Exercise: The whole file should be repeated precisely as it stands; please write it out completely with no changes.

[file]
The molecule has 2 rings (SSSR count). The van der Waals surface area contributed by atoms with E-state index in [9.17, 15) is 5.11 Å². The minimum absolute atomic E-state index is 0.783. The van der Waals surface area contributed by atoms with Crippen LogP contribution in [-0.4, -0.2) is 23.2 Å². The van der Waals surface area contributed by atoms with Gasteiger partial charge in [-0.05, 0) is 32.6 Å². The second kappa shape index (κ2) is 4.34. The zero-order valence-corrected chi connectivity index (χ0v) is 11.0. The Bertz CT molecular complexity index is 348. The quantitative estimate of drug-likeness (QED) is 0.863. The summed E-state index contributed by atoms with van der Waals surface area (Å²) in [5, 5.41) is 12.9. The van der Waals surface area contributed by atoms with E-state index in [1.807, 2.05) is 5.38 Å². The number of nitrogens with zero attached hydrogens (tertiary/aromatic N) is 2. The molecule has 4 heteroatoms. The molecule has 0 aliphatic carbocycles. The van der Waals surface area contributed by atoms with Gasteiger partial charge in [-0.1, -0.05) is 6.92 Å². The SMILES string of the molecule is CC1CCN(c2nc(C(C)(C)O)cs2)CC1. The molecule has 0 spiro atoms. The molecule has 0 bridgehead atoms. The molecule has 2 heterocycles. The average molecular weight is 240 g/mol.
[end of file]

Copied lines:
The molecule has 2 rings (SSSR count). The van der Waals surface area contributed by atoms with E-state index in [9.17, 15) is 5.11 Å². The minimum absolute atomic E-state index is 0.783. The van der Waals surface area contributed by atoms with Crippen LogP contribution in [-0.4, -0.2) is 23.2 Å². The van der Waals surface area contributed by atoms with Gasteiger partial charge in [-0.05, 0) is 32.6 Å². The second kappa shape index (κ2) is 4.34. The zero-order valence-corrected chi connectivity index (χ0v) is 11.0. The Bertz CT molecular complexity index is 348. The quantitative estimate of drug-likeness (QED) is 0.863. The summed E-state index contributed by atoms with van der Waals surface area (Å²) in [5, 5.41) is 12.9. The van der Waals surface area contributed by atoms with E-state index in [1.807, 2.05) is 5.38 Å². The number of nitrogens with zero attached hydrogens (tertiary/aromatic N) is 2. The molecule has 4 heteroatoms. The molecule has 0 aliphatic carbocycles. The van der Waals surface area contributed by atoms with Gasteiger partial charge in [-0.1, -0.05) is 6.92 Å². The SMILES string of the molecule is CC1CCN(c2nc(C(C)(C)O)cs2)CC1. The molecule has 0 spiro atoms. The molecule has 0 bridgehead atoms. The molecule has 2 heterocycles. The average molecular weight is 240 g/mol.